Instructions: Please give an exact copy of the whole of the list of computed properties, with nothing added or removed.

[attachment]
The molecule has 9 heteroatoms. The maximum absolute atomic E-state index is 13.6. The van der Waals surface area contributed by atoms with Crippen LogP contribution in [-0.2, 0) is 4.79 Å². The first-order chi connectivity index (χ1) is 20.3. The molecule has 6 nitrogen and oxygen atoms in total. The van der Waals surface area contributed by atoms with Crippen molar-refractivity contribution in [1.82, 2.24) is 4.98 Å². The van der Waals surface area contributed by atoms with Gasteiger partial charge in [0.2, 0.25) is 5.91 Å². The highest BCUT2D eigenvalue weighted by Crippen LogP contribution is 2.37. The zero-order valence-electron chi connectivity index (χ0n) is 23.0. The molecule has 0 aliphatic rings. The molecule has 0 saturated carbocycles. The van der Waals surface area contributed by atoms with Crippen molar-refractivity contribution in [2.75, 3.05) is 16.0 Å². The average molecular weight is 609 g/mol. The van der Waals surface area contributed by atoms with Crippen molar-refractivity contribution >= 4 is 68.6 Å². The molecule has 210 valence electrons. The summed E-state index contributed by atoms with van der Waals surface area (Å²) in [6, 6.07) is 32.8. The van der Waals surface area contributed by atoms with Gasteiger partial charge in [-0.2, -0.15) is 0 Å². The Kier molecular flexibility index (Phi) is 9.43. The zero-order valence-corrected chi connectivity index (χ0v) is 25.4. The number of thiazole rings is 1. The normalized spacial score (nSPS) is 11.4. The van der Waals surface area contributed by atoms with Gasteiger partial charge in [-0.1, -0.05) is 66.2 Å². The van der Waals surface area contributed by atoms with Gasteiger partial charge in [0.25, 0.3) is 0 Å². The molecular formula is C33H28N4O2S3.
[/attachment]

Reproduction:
The molecule has 9 heteroatoms. The maximum absolute atomic E-state index is 13.6. The van der Waals surface area contributed by atoms with Crippen LogP contribution in [-0.2, 0) is 4.79 Å². The first-order chi connectivity index (χ1) is 20.3. The molecule has 6 nitrogen and oxygen atoms in total. The van der Waals surface area contributed by atoms with Crippen molar-refractivity contribution in [1.82, 2.24) is 4.98 Å². The van der Waals surface area contributed by atoms with Gasteiger partial charge in [0.2, 0.25) is 5.91 Å². The highest BCUT2D eigenvalue weighted by Crippen LogP contribution is 2.37. The zero-order valence-electron chi connectivity index (χ0n) is 23.0. The molecule has 0 aliphatic rings. The molecule has 0 saturated carbocycles. The van der Waals surface area contributed by atoms with Crippen molar-refractivity contribution in [2.75, 3.05) is 16.0 Å². The average molecular weight is 609 g/mol. The van der Waals surface area contributed by atoms with Crippen molar-refractivity contribution >= 4 is 68.6 Å². The molecule has 210 valence electrons. The summed E-state index contributed by atoms with van der Waals surface area (Å²) in [6, 6.07) is 32.8. The van der Waals surface area contributed by atoms with Gasteiger partial charge in [-0.2, -0.15) is 0 Å². The Kier molecular flexibility index (Phi) is 9.43. The zero-order valence-corrected chi connectivity index (χ0v) is 25.4. The number of thiazole rings is 1. The normalized spacial score (nSPS) is 11.4. The van der Waals surface area contributed by atoms with Gasteiger partial charge in [-0.1, -0.05) is 66.2 Å². The van der Waals surface area contributed by atoms with Gasteiger partial charge in [0.25, 0.3) is 0 Å². The molecular formula is C33H28N4O2S3.